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    Missed physiotherapy appointment and its influence on cost, efficiency and patients’ outcomes

    Fatoye, Francis ORCID logoORCID: https://orcid.org/0000-0002-3502-3953, Esther, Afolabi Olubukola, Gebrye, Tadesse ORCID logoORCID: https://orcid.org/0000-0001-7976-2013, Oyewole, Olufemi O, Fatoye, Clara, Fasuyi, Francis and Mbada, Chidozie E ORCID logoORCID: https://orcid.org/0000-0003-3666-7432 (2024) Missed physiotherapy appointment and its influence on cost, efficiency and patients’ outcomes. Annali di igiene: medicina preventiva e di comunita, 36 (1). pp. 3-14. ISSN 1120-9135

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    Abstract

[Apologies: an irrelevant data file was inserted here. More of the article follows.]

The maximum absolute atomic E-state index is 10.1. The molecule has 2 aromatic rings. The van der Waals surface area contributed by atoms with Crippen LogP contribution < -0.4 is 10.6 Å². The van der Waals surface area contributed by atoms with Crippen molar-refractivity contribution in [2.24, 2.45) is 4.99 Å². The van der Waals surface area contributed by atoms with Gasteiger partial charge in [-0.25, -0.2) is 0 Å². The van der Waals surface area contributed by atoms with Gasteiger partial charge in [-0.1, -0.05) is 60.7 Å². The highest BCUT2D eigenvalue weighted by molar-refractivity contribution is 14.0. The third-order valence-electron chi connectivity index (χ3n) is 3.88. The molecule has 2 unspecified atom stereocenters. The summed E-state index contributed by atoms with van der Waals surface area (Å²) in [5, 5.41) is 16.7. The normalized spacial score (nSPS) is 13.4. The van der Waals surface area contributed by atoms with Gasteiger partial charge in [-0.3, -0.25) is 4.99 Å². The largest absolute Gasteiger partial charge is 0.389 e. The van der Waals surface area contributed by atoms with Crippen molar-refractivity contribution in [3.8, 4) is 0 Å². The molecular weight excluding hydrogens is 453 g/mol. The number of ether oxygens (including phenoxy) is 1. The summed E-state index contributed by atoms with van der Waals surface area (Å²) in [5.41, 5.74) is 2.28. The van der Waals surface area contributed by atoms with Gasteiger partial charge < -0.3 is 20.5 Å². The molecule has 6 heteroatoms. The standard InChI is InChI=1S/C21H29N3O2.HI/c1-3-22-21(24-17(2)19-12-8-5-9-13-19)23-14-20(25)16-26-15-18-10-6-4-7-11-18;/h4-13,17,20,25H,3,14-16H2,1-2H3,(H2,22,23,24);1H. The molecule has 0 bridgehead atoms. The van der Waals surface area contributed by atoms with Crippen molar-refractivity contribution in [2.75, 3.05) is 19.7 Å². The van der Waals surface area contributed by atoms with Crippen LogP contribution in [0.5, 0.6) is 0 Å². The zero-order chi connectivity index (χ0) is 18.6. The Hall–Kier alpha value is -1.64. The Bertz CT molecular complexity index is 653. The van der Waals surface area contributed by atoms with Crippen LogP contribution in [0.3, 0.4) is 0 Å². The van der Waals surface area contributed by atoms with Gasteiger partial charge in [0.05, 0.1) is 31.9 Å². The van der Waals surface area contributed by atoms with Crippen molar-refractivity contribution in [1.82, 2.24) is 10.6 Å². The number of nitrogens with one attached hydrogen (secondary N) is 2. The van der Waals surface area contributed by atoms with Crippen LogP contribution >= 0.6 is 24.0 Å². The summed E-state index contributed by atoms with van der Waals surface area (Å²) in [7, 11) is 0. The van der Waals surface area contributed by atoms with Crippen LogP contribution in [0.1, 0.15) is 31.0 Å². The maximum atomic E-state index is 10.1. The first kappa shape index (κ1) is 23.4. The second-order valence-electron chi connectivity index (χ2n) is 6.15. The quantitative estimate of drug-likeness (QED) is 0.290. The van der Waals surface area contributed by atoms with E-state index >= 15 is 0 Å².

Background: Missed appointments (MAs) is a significant challenge to efficient running of physiotherapy departments and it has cost implications. In this study, wait time and the pattern and impact of MAs on cost, efficiency, and patient outcome was assessed among Nigerian patients receiving physiotherapy. Method: In this retrospective study a total of 3243 physiotherapy appointments booked between 2009 and 2019 at an Outpatient Physiotherapy Clinic in Nigeria. were conducted. Data were gleaned on socio-demographic and patient outcomes related to MAs. The total revenue loss due to MAs was calculated as a product of the total of MAs and per treatment cost. Results: MAs constituted 1701 (52.5%) of all appointments and the average wait time for the first appointment was 9.6 ± 23.2 days. The proportion of MAs was higher among females (50.2%), patients who were not residents within the same location as the clinic (45.3%), patients with orthopaedic conditions (56.2%) and patients referred from an orthopaedic surgeon (32.8%). Females, those who live far within the city, and those with neurological/medical conditions were 1.68, 1.24, and 1.52 times more likely to have MAs compared with males (OR = 1.68, CI = 1.44 – 1.96, p = < 0.001), and those who live outside the city (OR = 1.24, CI = 1.05 – 1.46, P = 0.01), and have orthopaedic conditions (OR = 1.52, CI = 1.20 – 1.93, p = <0.001), respectively. Using per treatment schedule cost of N1000 (an equivalent of $2.31), a 52.5% MAs rate resulted in lower efficiency of 76.6% with an efficiency ratio of 0.23. Further, a 52.5% MAs rate could potentially impact patient recovery by 3402 days if MAs slow a patient recovery process by 2 days. Conclusions: MAs for physiotherapy treatment pose a significant challenge in terms of costs, efficiency, and patient outcomes. Thus, an innovative reminder system may help reduce patients’ non-attendance to physiotherapy and its consequences.

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